LONDON (Reuters) - Climate-change protesters threw red paint at the Brazilian embassy in London on Tuesday to demonstrate against damage to the Amazon rainforest and what they described as violence against indigenous tribes living there.
Police arrested six activists from the Extinction Rebellion group after they glued themselves to the embassy windows and climbed onto a glass awning above the entrance.
The protesters had splattered red paint and sprayed red handprints over the facade, along with slogans such as “No More Indigenous Blood” and “For The Wild”.
Extinction Rebellion, which disrupted traffic in central London for several weeks earlier this year, said Tuesday’s protest aimed to challenge the Brazilian government over “state-sanctioned human rights abuses and ecocide”.
Brazil contains about 60 percent of the Amazon rainforest, a bulwark against global warming thanks to the vast amounts of carbon dioxide it soaks up and recycles into oxygen.
Far-right President Jair Bolsonaro, who took office in January, has long been sceptical about environmental concerns. He argues that the Amazon is a resource that belongs to Brazil and should be economically developed. He also criticises the existence of protected lands.
Critics say his rhetoric has emboldened loggers, ranchers and informal miners, resulting in a dramatic acceleration of deforestation and in violence against the rainforest’s indigenous inhabitants.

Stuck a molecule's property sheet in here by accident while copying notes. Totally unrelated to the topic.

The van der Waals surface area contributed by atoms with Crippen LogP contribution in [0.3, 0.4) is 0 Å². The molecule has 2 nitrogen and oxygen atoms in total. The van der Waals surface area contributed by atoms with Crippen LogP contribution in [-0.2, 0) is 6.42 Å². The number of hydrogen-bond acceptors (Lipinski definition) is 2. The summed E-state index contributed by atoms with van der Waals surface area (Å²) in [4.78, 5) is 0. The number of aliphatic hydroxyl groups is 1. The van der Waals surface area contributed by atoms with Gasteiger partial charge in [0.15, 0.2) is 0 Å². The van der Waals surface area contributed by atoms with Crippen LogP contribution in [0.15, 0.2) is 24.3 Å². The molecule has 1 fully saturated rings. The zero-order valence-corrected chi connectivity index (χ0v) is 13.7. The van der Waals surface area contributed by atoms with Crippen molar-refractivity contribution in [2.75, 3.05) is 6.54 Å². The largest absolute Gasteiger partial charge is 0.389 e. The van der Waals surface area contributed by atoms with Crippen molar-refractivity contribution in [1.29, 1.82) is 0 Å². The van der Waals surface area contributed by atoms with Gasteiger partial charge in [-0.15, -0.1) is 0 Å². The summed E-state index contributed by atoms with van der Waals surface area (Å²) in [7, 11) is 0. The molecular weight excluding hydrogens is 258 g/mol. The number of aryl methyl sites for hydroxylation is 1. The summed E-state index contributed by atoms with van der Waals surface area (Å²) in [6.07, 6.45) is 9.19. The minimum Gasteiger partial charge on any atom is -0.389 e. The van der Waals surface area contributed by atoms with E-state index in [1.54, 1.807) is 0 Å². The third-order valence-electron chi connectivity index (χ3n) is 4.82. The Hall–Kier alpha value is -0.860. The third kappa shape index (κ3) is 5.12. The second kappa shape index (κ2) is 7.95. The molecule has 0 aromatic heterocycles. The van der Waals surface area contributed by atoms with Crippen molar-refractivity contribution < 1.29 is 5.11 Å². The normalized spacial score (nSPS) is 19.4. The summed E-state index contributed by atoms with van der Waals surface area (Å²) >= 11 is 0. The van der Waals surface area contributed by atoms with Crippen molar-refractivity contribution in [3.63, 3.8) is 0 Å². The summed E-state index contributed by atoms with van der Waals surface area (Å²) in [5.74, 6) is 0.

Last week, data from Brazil’s own space research agency showed that deforestation on Brazilian territory had jumped around 67 percent in the first seven months of the year. Bolsonaro has rejected the agency’s data and fired its chief.
A tribal leader was found dead last month near Brazil’s border with French Guiana. Tribe members alleged he was murdered and it was linked to an invasion of their lands by wildcat miners. Bolsonaro said there was no evidence of that.
The United Nations High Commissioner for Human Rights Michelle Bachelet described the death as “a disturbing sympton of the growing problem of encroachment on indigenous land - especially forests - by miners, loggers and farmers in Brazil”.
Extinction Rebellion said the protest in London was timed to coincide with a march by indigenous women in Brasilia on Tuesday, and that similar actions were taking place at Brazilian embassies in Chile, Portugal, France, Switzerland and Spain.
The Brazilian embassy in London said in response to Extinction Rebellion’s actions that it welcomed anyone wishing to establish a dialogue about Brazil’s public policies, but the right to vandalise property did not exist in any country.
Reporting by Peter Nicholls and Estelle Shirbon; editing by Stephen Addison